The aim is resolution. In other words, you must become resolved about whatever the issue is. In the case of loneliness, the aim could be to either become content with being alone, or find companionship.

Tamara wasn’t about learning to be alone, but she was willing to learn to be that way. She made a plan, designated dating rules, then put out the word about her “project”. At the very least she would learn something even if she didn’t find companionship.

So how do you make a resolution that actually resolves?

First of all, you have to want to become resolved, or want change. If you don’t really want to change anything, then don’t bother trying. But if you do really want change, the key is in your goals. And goals need aim.

Aim vs. goal

A soccer player doesn’t score a goal without aim. When he aims, the goal cage is the focus. Not having aim puts the ball in any direction. Making goals is nearly impossible without aim.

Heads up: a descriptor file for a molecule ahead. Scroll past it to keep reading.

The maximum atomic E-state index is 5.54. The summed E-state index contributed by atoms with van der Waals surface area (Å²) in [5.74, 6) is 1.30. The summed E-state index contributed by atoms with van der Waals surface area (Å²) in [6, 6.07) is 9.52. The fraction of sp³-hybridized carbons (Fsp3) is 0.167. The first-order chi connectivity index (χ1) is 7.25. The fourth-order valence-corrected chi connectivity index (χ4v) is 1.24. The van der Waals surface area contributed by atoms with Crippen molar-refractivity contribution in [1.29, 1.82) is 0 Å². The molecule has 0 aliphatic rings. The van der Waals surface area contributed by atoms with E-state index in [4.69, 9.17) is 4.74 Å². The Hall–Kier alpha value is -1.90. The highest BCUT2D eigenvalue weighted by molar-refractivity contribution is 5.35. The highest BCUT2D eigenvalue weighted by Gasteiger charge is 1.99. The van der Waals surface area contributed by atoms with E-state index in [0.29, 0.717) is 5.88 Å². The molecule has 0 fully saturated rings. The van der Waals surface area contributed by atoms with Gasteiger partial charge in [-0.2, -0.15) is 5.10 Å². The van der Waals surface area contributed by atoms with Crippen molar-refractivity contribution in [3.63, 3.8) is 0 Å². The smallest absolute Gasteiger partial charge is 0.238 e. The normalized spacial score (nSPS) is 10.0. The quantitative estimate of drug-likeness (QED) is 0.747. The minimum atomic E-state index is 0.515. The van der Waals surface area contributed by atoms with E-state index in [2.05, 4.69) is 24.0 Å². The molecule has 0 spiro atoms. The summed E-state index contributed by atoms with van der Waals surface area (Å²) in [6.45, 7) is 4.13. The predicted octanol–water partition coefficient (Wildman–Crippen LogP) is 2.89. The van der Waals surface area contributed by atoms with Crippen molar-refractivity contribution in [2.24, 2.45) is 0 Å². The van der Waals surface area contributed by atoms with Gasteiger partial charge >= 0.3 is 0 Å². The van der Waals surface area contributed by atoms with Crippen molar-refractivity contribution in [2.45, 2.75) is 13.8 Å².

Tamara’s aim was to conquer loneliness. Her goal: go on 31 dates in 31 days.

It’s much easier to attain goals, when your aim is clear. And it’s much easier to reach goals when they are attainable. For example, a goal of losing 20 pounds can be exciting at first, but it can get taxing when you’re 18 pounds away. Make the aim 20 pounds and the goal losing 1 pound per week. (Then remember the weeks will be up and down.) Or make the aim having more energy.

The dating resolution

If you want to change your dating life for the better, make your aim clear, and set attainable goals.

The following table lists some examples of aims and goals.



  • Make new friends
  • Meet one new person every week for 20 weeks
  • Learn something about yourself
  • Go on 2 dates with 3 people who are not your type
  • Conquer loneliness
  • Frequent a new place every weekend for 3 months

Whatever your resolution, set fun goals. Your life should have quality, so don’t make yourself miserable.

For inspiration, read Tamara’s book available in bookstores or on Amazon. It’s funny and insightful, and gives an inside look at her joys, despairs, and triumphs. For more about Tamara’s project, visit 31datesin31days.com.

A Video About Being Alone

This video by Andrea Dorfman and poet/singer/songwriter, Tanya Davis, came out in 2010, but it seems to be making its rounds on the interweb. I thought it would be great to share it here during this holiday season.